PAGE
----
Steve Woodhouse, The Knoxville Journal-Express, Iowa –
Knoxville — The main courtroom in the Marion County Courthouse was filled with hugs and praise moments after former Pella Pastor Patrick Edouard was sentenced to up to five years in prison.
Edouard was convicted of four counts of sexual exploitation by a counselor or therapist and one count of entering into a pattern/scheme of exploitation by a therapist. He was sentenced to one year in prison on each of the exploitation counts and five years on the ongoing charge. The individual sentences per exploitation count will be served consecutively, and the sentence on the pattern charge will run concurrently with those.
Members of the Marion County Sheriff’s Office and Pella Police Department were stationed around the courtroom filled with members of the community Edouard’s crimes had affected. Edouard’s attorney, Angela Campbell, filed a motion in arrest of judgment and sought a new trial before the sentencing proceedings began. Judge Paul Huscher felt the jury’s findings were supported by adequate evidence and ruled against Campbell’s motions.
“The motion for a new trial is therefore denied,” Huscher said.
The adjectives “wicked,” “evil,” “controlling” and “manipulative were recurring in each of the four victim impact statements given on the stand before the sentence was pronounced. Edouard, wearing a dark suit, sat quietly with his elbows on the table and his hands folded together throughout the hearing. He did not move a muscle as the statements were read.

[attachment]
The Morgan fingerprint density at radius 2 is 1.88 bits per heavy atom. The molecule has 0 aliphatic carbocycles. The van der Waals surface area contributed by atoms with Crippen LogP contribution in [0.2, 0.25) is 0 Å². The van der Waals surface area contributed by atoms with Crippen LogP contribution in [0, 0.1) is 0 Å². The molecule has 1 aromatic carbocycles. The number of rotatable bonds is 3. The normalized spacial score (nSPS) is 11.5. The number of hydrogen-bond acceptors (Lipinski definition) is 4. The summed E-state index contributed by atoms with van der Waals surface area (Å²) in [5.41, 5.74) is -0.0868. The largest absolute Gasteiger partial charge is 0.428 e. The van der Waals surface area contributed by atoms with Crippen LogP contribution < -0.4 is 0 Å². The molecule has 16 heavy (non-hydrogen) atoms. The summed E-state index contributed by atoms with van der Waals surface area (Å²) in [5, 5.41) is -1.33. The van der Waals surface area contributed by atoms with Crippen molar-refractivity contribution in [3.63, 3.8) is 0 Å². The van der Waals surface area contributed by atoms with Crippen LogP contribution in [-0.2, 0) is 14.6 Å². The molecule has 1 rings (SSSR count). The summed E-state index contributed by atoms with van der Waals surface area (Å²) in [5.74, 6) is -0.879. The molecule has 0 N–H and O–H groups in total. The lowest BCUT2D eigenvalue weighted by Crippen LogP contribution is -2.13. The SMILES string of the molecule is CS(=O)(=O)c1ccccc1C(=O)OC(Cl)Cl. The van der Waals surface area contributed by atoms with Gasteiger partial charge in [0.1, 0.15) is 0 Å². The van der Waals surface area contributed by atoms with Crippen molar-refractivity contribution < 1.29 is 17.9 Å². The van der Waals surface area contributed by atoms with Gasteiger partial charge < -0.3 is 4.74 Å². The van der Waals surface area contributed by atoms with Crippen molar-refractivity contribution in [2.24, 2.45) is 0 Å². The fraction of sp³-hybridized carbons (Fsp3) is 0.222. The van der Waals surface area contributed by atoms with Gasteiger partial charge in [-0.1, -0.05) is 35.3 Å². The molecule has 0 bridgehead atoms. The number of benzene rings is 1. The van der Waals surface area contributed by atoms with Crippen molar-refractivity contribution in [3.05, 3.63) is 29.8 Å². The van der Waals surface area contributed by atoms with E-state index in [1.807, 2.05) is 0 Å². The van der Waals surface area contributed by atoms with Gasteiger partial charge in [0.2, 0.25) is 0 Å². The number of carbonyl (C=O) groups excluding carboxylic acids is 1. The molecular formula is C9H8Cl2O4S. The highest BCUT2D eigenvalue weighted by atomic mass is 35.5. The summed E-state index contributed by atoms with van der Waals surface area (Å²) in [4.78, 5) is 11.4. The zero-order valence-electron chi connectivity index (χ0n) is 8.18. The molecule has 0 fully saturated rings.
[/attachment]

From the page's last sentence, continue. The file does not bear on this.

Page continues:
“This man was my pastor,” the first victim said. “I was searching for guidance.” Instead, she said she was sucked into the web of a “dark, perverse predator,” who misused his power to enter her life.
“He had no intention of falling in love with me,” she said. “He exploited my weaknesses and strengths.”
The first victim described how Edouard controlled her time. She said she always felt her feelings for him had always been warped.
“Edouard must take responsibility for his selfish actions,” she said. Edouard was accused of “raping her mind, body and soul” as she read her statement.
The first victim, as did subsequent victims, also described how Edouard’s actions affected their marriages and their children.
“He ruined my family relationships,” the second victim said. She added that she did not speak out against Edouard because she wanted to protect her family from the pain learning of the incidents would cause them.
The women, who met Edouard through their church, thus, their faith, also invoked God on the witness stand. They discussed how the Lord is helping them, and their families, heal from the ordeal.
“You ripped apart my marriage, but God is repairing it,” the third victim said. “I’ve learned I can be free. You can’t have me because I belong to God.”
“In no way, did I see (Edouard) as a threat to me,” the fourth victim said. During her relationship with Edouard, she said she felt she had not shown her husband the love and affection he sought. This made him feel “worthless.”